City Desk

What’s Good for the Goose: Loose Lips Daily

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IN CASE YOU MISSED IT—'City Awards Voting Rights Grant, Takes It Back'; 'Mary Cheh Leaves No Doubt She's Green'; 'Video: 11-Year-Old Westboro Baptist Protests Gay Marriage in D.C.'; 'Video: Newlyweds and Protesters at Superior Court'; and tweets galore!

Morning all. The greater political machinations reflected in this week's D.C. Council censure of Marion Barry are becoing increasingly obvious. Now that Chairman Vincent C. Gray has cleaned his own house, he and his colleagues are moving with confidence to take a peek inside Mayor Adrian M. Fenty's. Nikita Stewart reports at D.C. Wire this morning that the council has engaged yet another big-name attorney, this time to investigate the questionable awards of millions in parks funds to Fenty-allied contractors. The council's appointment of criminal defense lawyer Robert P. Trout 'elevates its months-long investigation into how the contracts were awarded.' And in an election year—imagine! Questions yet to be answered: Will Trout, working pro bono, merely review materials already gathered by the council, or will he embark on his own probe? And if he does will Peter Nickles and the rest of the Fenty administration cooperate?

AFTER THE JUMP—Federal report slams Metro safety record; Sarles officially appointed interim WMATA GM; DCPS still racing to the top; out-of-boundary lottery results leave many disappointed; charter high school to be shuttered; Baltimore looks to D.C. Council for ethical leadership

WHO'S TROUT?—He is, among other things, 'the defense attorney who represented former Louisiana Rep. William Jefferson who was convicted of corruption after he placed $90,000 in marked bills in a freezer in his District home.' Great optics, that. But he's also a DOJ veteran whose private practice 'has concentrated primarily on complex commercial litigation and on white collar criminal defense as well as the defense of administrative agency enforcement actions,' according to an online bio. 'He is listed in The Best Lawyers in America in three categories (Bet-the-Company Litigation, Commercial Litigation, and White Collar Criminal Defense), and he is also listed in Super Lawyers, Chambers USA Guide America's Leading Lawyers for Business, and Washingtonian Magazine's Top Lawyers.'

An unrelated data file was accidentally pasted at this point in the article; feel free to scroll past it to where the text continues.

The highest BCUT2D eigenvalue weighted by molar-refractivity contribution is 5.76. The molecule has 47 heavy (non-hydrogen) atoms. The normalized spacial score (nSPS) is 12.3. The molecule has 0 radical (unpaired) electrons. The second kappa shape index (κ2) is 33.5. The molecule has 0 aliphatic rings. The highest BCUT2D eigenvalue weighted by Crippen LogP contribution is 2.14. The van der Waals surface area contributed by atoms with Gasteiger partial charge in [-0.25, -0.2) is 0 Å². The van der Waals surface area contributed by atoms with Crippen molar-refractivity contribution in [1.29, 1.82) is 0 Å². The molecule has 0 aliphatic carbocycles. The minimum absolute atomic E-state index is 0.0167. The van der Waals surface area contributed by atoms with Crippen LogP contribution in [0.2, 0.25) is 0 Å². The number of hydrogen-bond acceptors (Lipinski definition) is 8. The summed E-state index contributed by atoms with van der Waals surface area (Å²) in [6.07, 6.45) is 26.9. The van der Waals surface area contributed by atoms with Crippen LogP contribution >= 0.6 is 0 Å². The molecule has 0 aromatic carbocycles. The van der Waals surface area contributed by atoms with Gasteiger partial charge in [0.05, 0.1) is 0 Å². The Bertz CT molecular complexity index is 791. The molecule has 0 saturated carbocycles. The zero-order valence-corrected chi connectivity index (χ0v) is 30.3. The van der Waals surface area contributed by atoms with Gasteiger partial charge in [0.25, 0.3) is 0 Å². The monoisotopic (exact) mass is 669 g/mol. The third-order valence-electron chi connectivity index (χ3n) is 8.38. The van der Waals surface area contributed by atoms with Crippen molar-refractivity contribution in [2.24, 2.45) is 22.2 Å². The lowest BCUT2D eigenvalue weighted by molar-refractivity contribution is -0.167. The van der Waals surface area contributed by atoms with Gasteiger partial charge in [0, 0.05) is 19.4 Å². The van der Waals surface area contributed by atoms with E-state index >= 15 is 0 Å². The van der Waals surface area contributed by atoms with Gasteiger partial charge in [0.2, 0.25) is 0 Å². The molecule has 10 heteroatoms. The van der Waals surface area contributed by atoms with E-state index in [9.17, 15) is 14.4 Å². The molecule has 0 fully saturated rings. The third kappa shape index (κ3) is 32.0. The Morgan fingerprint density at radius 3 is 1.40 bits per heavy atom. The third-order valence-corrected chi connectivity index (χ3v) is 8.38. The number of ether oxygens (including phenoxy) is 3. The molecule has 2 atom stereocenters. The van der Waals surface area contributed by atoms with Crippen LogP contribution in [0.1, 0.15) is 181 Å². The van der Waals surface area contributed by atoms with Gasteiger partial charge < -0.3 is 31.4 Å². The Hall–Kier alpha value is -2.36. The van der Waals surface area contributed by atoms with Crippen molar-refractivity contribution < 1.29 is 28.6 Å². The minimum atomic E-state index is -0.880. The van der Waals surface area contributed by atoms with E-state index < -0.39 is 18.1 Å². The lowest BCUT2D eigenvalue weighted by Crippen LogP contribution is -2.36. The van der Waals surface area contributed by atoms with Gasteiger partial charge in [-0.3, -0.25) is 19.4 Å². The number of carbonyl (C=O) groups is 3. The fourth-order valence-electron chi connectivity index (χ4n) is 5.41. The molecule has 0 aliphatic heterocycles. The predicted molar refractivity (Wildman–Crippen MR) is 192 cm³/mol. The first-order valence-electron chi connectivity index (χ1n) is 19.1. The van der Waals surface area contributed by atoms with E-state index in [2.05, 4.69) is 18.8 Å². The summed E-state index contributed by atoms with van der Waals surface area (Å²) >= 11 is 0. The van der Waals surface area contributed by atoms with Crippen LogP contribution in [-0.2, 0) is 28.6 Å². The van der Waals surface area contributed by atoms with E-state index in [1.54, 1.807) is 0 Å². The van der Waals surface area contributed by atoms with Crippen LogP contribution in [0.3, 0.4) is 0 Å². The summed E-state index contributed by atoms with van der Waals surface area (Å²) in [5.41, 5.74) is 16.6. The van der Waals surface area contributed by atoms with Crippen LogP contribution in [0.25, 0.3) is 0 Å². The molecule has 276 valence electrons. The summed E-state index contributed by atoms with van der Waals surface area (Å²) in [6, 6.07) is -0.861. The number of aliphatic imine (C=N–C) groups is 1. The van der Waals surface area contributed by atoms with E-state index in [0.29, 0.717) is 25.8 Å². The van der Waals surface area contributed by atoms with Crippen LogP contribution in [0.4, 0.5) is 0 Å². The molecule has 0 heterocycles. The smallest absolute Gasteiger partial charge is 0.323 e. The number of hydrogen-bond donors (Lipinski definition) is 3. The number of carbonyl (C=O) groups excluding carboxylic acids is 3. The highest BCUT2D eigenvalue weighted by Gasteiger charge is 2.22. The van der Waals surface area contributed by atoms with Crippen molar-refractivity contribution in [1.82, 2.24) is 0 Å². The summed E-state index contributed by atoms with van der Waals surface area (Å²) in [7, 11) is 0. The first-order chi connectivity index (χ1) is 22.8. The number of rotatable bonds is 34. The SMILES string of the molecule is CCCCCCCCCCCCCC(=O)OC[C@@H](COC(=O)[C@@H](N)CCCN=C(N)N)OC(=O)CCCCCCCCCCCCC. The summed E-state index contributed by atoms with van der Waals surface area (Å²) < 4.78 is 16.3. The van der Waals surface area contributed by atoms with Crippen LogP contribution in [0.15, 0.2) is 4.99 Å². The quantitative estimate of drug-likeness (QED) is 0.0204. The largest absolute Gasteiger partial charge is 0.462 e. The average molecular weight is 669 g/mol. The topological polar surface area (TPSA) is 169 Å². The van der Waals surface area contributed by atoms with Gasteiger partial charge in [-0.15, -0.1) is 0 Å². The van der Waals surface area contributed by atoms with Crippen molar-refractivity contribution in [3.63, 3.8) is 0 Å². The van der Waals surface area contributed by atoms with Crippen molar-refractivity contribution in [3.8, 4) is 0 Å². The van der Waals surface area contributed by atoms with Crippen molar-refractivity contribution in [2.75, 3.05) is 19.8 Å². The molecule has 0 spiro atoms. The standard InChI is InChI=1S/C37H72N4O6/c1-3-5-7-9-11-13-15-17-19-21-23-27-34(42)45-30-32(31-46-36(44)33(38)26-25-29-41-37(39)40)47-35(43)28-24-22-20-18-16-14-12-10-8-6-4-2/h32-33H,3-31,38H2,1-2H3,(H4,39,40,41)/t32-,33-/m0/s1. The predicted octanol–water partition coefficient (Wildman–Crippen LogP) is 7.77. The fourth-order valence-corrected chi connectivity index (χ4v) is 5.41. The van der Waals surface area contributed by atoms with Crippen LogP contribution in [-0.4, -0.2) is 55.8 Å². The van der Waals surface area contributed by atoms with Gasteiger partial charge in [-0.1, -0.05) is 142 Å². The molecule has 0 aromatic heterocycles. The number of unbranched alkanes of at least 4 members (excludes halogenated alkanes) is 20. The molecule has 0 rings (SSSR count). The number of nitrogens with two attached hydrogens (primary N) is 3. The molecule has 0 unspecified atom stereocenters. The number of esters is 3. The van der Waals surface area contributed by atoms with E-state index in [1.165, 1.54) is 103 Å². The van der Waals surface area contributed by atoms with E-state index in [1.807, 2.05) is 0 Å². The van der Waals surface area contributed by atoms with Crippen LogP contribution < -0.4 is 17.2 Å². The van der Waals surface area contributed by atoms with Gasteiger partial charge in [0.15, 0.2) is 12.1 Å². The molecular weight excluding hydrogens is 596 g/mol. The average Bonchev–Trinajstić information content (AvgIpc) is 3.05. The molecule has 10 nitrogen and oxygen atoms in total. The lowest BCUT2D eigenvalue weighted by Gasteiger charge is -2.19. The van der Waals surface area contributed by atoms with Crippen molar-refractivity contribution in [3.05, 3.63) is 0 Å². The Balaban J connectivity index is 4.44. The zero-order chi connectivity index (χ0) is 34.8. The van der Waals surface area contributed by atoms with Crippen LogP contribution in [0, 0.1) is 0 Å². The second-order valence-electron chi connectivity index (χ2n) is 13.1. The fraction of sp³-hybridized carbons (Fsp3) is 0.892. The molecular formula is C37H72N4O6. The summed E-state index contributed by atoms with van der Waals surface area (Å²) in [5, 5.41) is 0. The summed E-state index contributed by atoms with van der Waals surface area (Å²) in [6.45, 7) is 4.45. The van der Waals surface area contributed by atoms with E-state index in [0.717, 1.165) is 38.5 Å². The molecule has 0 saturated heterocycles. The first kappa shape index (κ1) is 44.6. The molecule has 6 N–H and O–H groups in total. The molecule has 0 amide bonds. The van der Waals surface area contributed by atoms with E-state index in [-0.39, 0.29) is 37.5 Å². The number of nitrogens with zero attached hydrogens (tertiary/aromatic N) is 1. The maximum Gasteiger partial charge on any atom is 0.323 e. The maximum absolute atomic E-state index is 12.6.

Federal Transit Administration delivers highly critical report on Metro safety. The agency's investigation 'identified pervasive flaws in rail safety at Metro and severe inadequacies in the agency responsible for oversight,' Lena Sun and Joe Stephens report in WaPo. 'Findings released Thursday call for widespread changes in how the nation's second-busiest subway system is supervised and managed....The sternly worded report, prepared by the Federal Transit Administration and presented Thursday to Washington area members of Congress, was the first in-depth look at Metro's safety program, FTA Administrator Peter Rogoff said. It revealed deep-rooted deficiencies at the transit agency and its independent oversight committee, highlighting vulnerabilities in the systems that are supposed to safeguard passengers and workers....The findings will make it increasingly difficult to placate members of Congress who have called for "direct federal intervention" if Metro does not make immediate safety improvements, although Rogoff flatly ruled out a takeover of Metro by the FTA.' Read the full audit [PDF].

FINDINGS—WaPo: 'Metro has no process to ensure that safety problems are identified in a timely fashion. Top leaders don't receive regular reports about safety issues. The safety office has been marginalized within the agency, lacks access to key data about subway operations and has been left out of decision-making. As a result of those problems, the report says, the safety office has allowed known hazards to remain uncorrected for years.' Adds Kytja Weir in Examiner: 'Train operators told auditors they do not always know if workers are on the tracks until they see them, which especially can be a problem in blind spots that give them little time to slow down. "This is a fundamental violation of rail safety operations," [Rogoff] said. Metro developed new safety procedures for track workers after a 2006 death at the Dupont Circle station but never consulted its oversight group about them. Metro officials said they trained employees on the rules, but the audit found employees were given a copy of the directive and asked to sign a form saying they understood it.'